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Identifying site fidelity and important aggregation habitats of white sharks (Carcharodon carcharias) through acoustic telemetry in South Australian waters

Project Summary

Research on the movement patterns of white sharks have shown that while they travel extensively across their range in Australian waters, they have preferred habitat sites that they may temporarily reside in and regularly re-visit (Bruce et al. in press) Bruce 2008, Bruce et al. 2006). In South Australia, one such site is the Neptune Islands and unsurprisingly much of our knowledge of white sharks in South Australian waters comes from research based at this site. However, despite the large number of sharks tagged at this site, sightings of tagged sharks away from the Neptune Islands in other parts of South Australia are few. Yet encounters with white sharks in certain areas other than the Neptune Islands are not uncommon. In other areas of the world, white sharks have shown a high degree of site fidelity such that animals visiting and temporarily residing at one location are not seen at other sites where other groups of white sharks commonly visit (Jorgensen et al. 2009, Domeier and Nasby-Lucas 2007, Weng et al. 2007). It is thus likely that there may be other important sites for white sharks similar to the Neptune Islands in South Australian waters. Defining the locations of other areas of important habitat and the connectivity between them is important for understanding how to effectively protect and recover white shark populations. This project aims to identify such key habitats for white sharks in South Australian waters.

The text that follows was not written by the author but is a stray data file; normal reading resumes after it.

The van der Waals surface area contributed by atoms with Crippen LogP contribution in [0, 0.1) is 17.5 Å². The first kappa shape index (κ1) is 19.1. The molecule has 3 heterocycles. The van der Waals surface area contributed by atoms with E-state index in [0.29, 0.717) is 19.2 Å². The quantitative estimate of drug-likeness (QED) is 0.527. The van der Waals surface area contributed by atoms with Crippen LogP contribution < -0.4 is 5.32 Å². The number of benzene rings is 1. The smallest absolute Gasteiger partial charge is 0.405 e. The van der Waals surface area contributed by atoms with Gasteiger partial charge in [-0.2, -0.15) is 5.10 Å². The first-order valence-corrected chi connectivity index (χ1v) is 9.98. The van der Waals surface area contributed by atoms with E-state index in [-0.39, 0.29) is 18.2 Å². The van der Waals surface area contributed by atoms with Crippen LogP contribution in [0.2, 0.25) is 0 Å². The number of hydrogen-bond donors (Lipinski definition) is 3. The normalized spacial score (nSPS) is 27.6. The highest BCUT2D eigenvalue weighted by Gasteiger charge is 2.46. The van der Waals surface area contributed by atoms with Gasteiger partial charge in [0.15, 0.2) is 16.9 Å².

Aims and Objectives
The overall aim of the project is to define other important habitat areas for white sharks and the pathways between them. Specific objectives are to:

1.Establish the frequency and duration of visitation of sharks tagged at North Neptune Island to other seal colonies.
2.Determine residence times and site fidelity to these specified sites
3.Examine the fidelity of sharks tagged at alternative sites to the Neptune Islands
4.Determine the timing and rates of movement of white sharks between these areas
5.Test the corridor theory by placing stations at island groups within this corridor
6.Build on existing knowledge on site fidelity and population dynamics by integrating with the current Australia-wide CSIRO program on white sharks
7.Provide data to management agencies to enhance protection for the species from commercial fisheries in key habitat areas.

For more information on this project and our research program, please contact Dr Rachel Robbins.

This project will run collaboratively with a CSIRO-led project examining the broad-scale movements of white sharks in Australian waters and utilising an extensive network of acoustic listening stations around the Australian coastline administered under Australia’s Integrated Marine Observing System (see